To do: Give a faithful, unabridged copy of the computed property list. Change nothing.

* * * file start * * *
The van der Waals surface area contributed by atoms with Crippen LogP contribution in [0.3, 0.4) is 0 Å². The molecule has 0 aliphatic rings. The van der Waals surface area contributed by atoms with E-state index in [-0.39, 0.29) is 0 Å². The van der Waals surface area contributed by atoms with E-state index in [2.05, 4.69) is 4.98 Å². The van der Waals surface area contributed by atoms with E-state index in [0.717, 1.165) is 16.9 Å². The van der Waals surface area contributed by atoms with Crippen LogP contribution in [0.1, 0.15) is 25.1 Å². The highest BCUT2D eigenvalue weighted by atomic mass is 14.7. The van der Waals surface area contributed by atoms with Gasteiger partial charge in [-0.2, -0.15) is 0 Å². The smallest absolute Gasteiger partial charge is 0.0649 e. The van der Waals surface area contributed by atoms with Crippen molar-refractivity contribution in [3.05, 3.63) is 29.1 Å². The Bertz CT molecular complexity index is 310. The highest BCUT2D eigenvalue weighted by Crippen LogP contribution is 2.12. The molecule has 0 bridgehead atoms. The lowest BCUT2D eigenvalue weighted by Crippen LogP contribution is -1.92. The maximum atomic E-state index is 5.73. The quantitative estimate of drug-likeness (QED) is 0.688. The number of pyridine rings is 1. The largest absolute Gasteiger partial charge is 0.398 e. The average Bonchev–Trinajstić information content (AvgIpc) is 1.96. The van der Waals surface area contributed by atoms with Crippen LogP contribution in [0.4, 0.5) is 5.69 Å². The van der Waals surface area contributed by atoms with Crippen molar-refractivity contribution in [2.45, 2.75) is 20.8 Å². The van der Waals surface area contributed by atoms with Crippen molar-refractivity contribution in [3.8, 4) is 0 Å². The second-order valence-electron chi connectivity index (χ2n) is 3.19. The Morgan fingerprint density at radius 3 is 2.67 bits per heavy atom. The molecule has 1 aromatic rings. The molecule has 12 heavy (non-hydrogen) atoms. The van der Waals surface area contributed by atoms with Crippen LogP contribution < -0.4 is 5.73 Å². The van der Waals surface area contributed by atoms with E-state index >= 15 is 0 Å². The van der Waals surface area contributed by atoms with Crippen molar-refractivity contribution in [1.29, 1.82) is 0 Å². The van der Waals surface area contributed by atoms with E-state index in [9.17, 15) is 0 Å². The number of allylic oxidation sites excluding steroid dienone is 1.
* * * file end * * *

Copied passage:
The van der Waals surface area contributed by atoms with Crippen LogP contribution in [0.3, 0.4) is 0 Å². The molecule has 0 aliphatic rings. The van der Waals surface area contributed by atoms with E-state index in [-0.39, 0.29) is 0 Å². The van der Waals surface area contributed by atoms with E-state index in [2.05, 4.69) is 4.98 Å². The van der Waals surface area contributed by atoms with E-state index in [0.717, 1.165) is 16.9 Å². The van der Waals surface area contributed by atoms with Crippen LogP contribution in [0.1, 0.15) is 25.1 Å². The highest BCUT2D eigenvalue weighted by atomic mass is 14.7. The van der Waals surface area contributed by atoms with Gasteiger partial charge in [-0.2, -0.15) is 0 Å². The smallest absolute Gasteiger partial charge is 0.0649 e. The van der Waals surface area contributed by atoms with Crippen molar-refractivity contribution in [3.05, 3.63) is 29.1 Å². The Bertz CT molecular complexity index is 310. The highest BCUT2D eigenvalue weighted by Crippen LogP contribution is 2.12. The molecule has 0 bridgehead atoms. The lowest BCUT2D eigenvalue weighted by Crippen LogP contribution is -1.92. The maximum atomic E-state index is 5.73. The quantitative estimate of drug-likeness (QED) is 0.688. The number of pyridine rings is 1. The largest absolute Gasteiger partial charge is 0.398 e. The average Bonchev–Trinajstić information content (AvgIpc) is 1.96. The van der Waals surface area contributed by atoms with Crippen LogP contribution in [0.4, 0.5) is 5.69 Å². The van der Waals surface area contributed by atoms with Crippen molar-refractivity contribution in [2.45, 2.75) is 20.8 Å². The van der Waals surface area contributed by atoms with Crippen molar-refractivity contribution in [3.8, 4) is 0 Å². The second-order valence-electron chi connectivity index (χ2n) is 3.19. The Morgan fingerprint density at radius 3 is 2.67 bits per heavy atom. The molecule has 1 aromatic rings. The molecule has 12 heavy (non-hydrogen) atoms. The van der Waals surface area contributed by atoms with Crippen LogP contribution < -0.4 is 5.73 Å². The van der Waals surface area contributed by atoms with E-state index >= 15 is 0 Å². The van der Waals surface area contributed by atoms with Crippen molar-refractivity contribution in [1.29, 1.82) is 0 Å². The van der Waals surface area contributed by atoms with E-state index in [9.17, 15) is 0 Å². The number of allylic oxidation sites excluding steroid dienone is 1.